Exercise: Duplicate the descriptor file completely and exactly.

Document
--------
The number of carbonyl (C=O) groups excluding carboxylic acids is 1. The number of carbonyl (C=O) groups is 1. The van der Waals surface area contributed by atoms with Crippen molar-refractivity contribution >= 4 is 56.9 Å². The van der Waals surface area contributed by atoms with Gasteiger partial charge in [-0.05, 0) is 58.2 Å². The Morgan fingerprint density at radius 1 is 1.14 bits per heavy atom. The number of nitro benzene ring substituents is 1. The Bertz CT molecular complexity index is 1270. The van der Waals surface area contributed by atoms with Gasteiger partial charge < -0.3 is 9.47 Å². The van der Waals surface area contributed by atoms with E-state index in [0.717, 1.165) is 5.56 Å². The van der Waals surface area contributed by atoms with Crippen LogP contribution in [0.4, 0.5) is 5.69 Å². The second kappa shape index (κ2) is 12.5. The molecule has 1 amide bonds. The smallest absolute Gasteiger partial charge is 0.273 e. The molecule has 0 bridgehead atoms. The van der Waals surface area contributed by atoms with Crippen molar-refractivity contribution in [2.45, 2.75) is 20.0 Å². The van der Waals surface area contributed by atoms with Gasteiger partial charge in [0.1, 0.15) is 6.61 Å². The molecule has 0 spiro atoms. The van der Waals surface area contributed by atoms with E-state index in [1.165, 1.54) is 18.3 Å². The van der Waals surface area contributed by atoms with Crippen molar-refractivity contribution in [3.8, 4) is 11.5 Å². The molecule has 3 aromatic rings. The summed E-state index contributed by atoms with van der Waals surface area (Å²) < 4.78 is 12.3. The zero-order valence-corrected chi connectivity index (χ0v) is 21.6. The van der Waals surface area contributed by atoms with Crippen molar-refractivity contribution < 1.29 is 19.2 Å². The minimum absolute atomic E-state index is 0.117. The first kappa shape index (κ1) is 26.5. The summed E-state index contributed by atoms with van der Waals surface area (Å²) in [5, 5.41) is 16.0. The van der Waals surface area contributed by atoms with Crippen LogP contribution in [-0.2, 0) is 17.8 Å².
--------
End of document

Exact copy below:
The number of carbonyl (C=O) groups excluding carboxylic acids is 1. The number of carbonyl (C=O) groups is 1. The van der Waals surface area contributed by atoms with Crippen molar-refractivity contribution >= 4 is 56.9 Å². The van der Waals surface area contributed by atoms with Gasteiger partial charge in [-0.05, 0) is 58.2 Å². The Morgan fingerprint density at radius 1 is 1.14 bits per heavy atom. The number of nitro benzene ring substituents is 1. The Bertz CT molecular complexity index is 1270. The van der Waals surface area contributed by atoms with Gasteiger partial charge < -0.3 is 9.47 Å². The van der Waals surface area contributed by atoms with E-state index in [0.717, 1.165) is 5.56 Å². The van der Waals surface area contributed by atoms with Crippen LogP contribution in [0.4, 0.5) is 5.69 Å². The second kappa shape index (κ2) is 12.5. The molecule has 1 amide bonds. The smallest absolute Gasteiger partial charge is 0.273 e. The molecule has 0 bridgehead atoms. The van der Waals surface area contributed by atoms with Crippen molar-refractivity contribution in [2.45, 2.75) is 20.0 Å². The van der Waals surface area contributed by atoms with Gasteiger partial charge in [0.1, 0.15) is 6.61 Å². The molecule has 0 spiro atoms. The van der Waals surface area contributed by atoms with E-state index in [1.165, 1.54) is 18.3 Å². The van der Waals surface area contributed by atoms with Crippen molar-refractivity contribution in [3.8, 4) is 11.5 Å². The molecule has 3 aromatic rings. The summed E-state index contributed by atoms with van der Waals surface area (Å²) < 4.78 is 12.3. The zero-order valence-corrected chi connectivity index (χ0v) is 21.6. The van der Waals surface area contributed by atoms with Crippen molar-refractivity contribution < 1.29 is 19.2 Å². The minimum absolute atomic E-state index is 0.117. The first kappa shape index (κ1) is 26.5. The summed E-state index contributed by atoms with van der Waals surface area (Å²) in [5, 5.41) is 16.0. The van der Waals surface area contributed by atoms with Crippen LogP contribution in [-0.2, 0) is 17.8 Å².